3. U.S. Department of State Announces Its Diversity, Equity, Inclusion and Accessibility (DEIA) Plan

Under the leadership of Chief Diversity and Inclusion Officer Ambassador Gina Abercrombie-Winstanley, the U.S. Department of State is releasing components of its Diversity, Equity, Inclusion and Accessibility (DEIA) Strategic Plan.

The DEIA is a five-year strategic plan that was created by Abercrombie-Winstanley and her team with input from department stakeholders. The department’s first-ever Demographic Baseline Report also came out of this strategic plan.

According to a press statement from Secretary of State Antony J. Blinken, the DEIA Strategic Plan “will make workforce data more accessible to Department leadership teams and employees alike, set goals for recruiting and retaining a diverse workforce, enhance the reasonable accommodations process, and establish concrete measures to promote greater inclusivity for women, employees with disabilities, LGBTQI+ employees, and religious, racial, and ethnic minorities.”

4. DeSantis Flies Migrants to Martha’s Vineyard

Florida Gov. Ron DeSantis sent two planes of migrants to Martha’s Vineyard on Wednesday. There was confusion over whether the migrants came from Florida or Texas, but DeSantis’s office said it was responsible for sending them there.

Taryn Fenske, communications director for DeSantis, told Politico that “states like Massachusetts, New York, and California will better facilitate the care of these individuals who they have invited into our country by incentivizing illegal immigration through their designation as ‘sanctuary states’ and support for the Biden Administration’s open border policies.”

For months, DeSantis has said that he would bus undocumented immigrants to President Biden’s home state of Delaware and also to Martha’s Vineyard. So far he has only sent migrants to Martha’s Vineyard.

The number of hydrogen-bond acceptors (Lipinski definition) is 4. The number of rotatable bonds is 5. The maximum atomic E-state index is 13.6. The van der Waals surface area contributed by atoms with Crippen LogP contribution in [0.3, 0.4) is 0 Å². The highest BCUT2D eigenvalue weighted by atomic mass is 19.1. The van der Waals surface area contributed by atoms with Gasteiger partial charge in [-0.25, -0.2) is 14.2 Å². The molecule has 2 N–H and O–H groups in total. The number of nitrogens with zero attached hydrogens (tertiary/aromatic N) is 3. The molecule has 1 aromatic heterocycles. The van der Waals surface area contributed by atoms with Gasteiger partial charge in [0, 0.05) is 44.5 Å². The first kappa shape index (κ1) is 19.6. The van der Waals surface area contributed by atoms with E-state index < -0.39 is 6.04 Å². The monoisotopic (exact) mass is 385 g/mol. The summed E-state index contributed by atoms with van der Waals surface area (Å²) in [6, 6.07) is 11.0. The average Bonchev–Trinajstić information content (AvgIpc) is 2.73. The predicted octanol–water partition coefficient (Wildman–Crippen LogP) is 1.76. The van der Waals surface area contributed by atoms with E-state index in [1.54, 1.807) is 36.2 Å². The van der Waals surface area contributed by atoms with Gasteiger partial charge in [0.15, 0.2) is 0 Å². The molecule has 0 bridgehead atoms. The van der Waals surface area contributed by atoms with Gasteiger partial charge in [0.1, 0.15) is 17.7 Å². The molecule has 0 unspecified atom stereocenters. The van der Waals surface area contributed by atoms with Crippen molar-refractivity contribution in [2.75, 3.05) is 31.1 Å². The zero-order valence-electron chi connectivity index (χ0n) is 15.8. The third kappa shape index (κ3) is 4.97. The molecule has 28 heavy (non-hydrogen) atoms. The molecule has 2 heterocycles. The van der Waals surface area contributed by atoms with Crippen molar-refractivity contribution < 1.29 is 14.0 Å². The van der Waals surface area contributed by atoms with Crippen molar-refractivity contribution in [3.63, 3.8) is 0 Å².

Julian Cyr, the state senator who represents Martha’s Vineyard, denounced the move, saying “it’s pretty disgusting to see that politicians are capitalizing on the difficult circumstances these families are in for a ‘gotcha’ moment and political stunt.”

5. How To Create Age-Inclusive Environments in the Workplace

There are many strengths that can come from a multigenerational workplace, but employers must first combat ageism to reveal these strengths.

While the Age Discrimination in Employment Act (ADEA) prohibits age discrimination against those 40 or older, employees who are members of older generations still face unfair treatment in the workplace at times.

The same goes for younger generations, but there aren’t many laws like the ADEA that protect younger employees.

There are several things employers can do to combat ageism and see the benefits of a multigenerational workplace. To start, avoid using language such as “recent grads” so you’re not excluding anyone from applying to your job opening.  Don’t assume that older workers are worthy of being hired because they will retire soon. And strive for equity while creating fair outcomes for all employees.